Spatial Index: best practicesThe latest versions of SpatiaLite (starting since version 3.0.0) introduced a new mechanism supporting the Spatial Index and based on VirtualSpatialIndex.
Please note well: always using this latest interface is the suggested best practice in order to query any Spatial Index. Just a short rationale accounting for this:
- old versions of SQLite suffered from rounding and truncation issues.
SpatiaLite internally store all coordinate values as double precision floating point numbers.
- The SQLite R*Tree on its own actually just supports single precision numbers.
- So it could eventually happen that some Geometries were wrongly excluded from a Spatial Index query due to truncation and rounding effects.
- VirtualSpatialIndex always take care to slightly extend by a little bit the filtering rectangle; so no Geometry will never badly lost.
- Eventually, more Geometries than strictly expected could be returned; but this never is an issue, because a Spatial Index query simply is a quick approximative spatial filter necessarily implying some more accurate refinement e.g. by using ST_Intersects().
- Last but not least: VirtualSpatialIndex is simplest and easiest to be used than any other alternative Spatial Index interface previously used.
SELECT * FROM com2011 AS c, prov2011 AS p WHERE ST_CoveredBy(c.geometry, p.geometry) = 1 AND nome_pro = 'AREZZO' AND c.ROWID IN ( SELECT ROWID FROM SpatialIndex WHERE f_table_name = 'com2011' AND search_frame = p.geometry);The above SQL snippet shows how to use an inner sub-query so to take full profit from a Spatial Index.
- SpatialIndex simply is a generic virtual table wrapping any Spatial Index defined into the current DB-file.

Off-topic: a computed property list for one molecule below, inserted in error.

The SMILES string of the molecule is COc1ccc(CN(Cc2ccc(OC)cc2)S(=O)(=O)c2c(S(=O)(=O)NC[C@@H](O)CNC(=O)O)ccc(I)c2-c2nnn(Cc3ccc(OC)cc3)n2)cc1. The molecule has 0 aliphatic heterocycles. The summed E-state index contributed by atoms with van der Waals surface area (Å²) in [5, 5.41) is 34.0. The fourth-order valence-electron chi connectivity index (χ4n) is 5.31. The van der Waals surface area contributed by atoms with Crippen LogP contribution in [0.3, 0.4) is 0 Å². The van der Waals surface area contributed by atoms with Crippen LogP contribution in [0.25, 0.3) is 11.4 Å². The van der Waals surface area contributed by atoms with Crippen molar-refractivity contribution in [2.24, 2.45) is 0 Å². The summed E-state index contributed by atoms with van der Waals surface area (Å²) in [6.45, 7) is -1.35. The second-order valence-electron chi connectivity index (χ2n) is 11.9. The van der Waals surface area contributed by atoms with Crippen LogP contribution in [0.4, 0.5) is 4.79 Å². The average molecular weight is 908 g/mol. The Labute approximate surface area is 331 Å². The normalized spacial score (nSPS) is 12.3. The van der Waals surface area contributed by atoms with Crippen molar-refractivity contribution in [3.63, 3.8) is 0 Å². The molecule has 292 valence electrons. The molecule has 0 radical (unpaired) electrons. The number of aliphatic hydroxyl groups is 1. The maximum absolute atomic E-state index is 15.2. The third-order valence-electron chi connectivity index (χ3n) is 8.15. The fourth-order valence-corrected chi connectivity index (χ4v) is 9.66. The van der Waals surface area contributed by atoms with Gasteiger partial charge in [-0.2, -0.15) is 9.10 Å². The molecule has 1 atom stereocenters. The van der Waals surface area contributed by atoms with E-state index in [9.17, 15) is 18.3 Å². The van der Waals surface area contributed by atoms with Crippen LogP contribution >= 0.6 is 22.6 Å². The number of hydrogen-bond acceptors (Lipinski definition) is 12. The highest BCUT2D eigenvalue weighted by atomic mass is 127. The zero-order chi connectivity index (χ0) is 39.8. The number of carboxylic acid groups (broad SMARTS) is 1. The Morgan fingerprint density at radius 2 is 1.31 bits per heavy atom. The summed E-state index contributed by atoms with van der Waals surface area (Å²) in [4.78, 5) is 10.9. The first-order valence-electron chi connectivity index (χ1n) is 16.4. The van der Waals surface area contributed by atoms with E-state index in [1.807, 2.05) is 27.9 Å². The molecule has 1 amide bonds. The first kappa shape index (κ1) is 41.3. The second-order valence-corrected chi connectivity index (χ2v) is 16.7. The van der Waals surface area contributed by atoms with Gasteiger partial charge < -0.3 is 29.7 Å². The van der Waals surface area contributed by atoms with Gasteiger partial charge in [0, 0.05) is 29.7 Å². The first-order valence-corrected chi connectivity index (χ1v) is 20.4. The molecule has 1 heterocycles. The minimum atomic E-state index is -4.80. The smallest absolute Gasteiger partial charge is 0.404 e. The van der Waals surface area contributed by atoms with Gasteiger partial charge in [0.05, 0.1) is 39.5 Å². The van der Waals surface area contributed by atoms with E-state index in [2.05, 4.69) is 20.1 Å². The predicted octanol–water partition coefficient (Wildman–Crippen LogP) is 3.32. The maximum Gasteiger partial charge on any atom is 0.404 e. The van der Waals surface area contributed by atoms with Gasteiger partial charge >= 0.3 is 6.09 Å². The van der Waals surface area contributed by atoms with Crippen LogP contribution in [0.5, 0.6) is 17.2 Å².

- you could eventually explicitly reference some f_geometry_column too; but this is strictly required only when the same table defines more Geometries, and is redundant in most ordinary cases.
- f_table_name selects a specific table supported by a corresponding Spatial Index.
- search_frame simple is a Geometry acting as a spatial filter.
Spatial Index and ATTACH DATABASESQLite allows to attach more than a single DB-file to the current connection.
Even in this case you can still use the VirtualSpatialIndex interface:
ATTACH DATABASE secondary.sqlite AS a SELECT * FROM a.com2011 AS c, prov2011 AS p WHERE ST_CoveredBy(c.geometry, p.geometry) = 1 AND nome_pro = 'AREZZO' AND c.ROWID IN ( SELECT ROWID FROM SpatialIndex WHERE f_table_name = 'DB=a.com2011' AND search_frame = p.geometry )For this special case, you can still use the SpatialIndex interface, but with a slightly different syntax:
- the f_table_name value is now prefixed. DB=a. simply means: I intend to reference the table named com2011 from within the attached DB identified by the a symbol.
- you could eventually use this extended notation even while accessing a table directly contained within the primary database.
In this case you simply have to use this conventional prefix: DB=main.
However, this is not required since any non prefixed table name will always be searched from within the primary database.
- Since f_geometry_column is always assumed to belong to the given f_table_name, a prefixed name (DB=main) should never be used.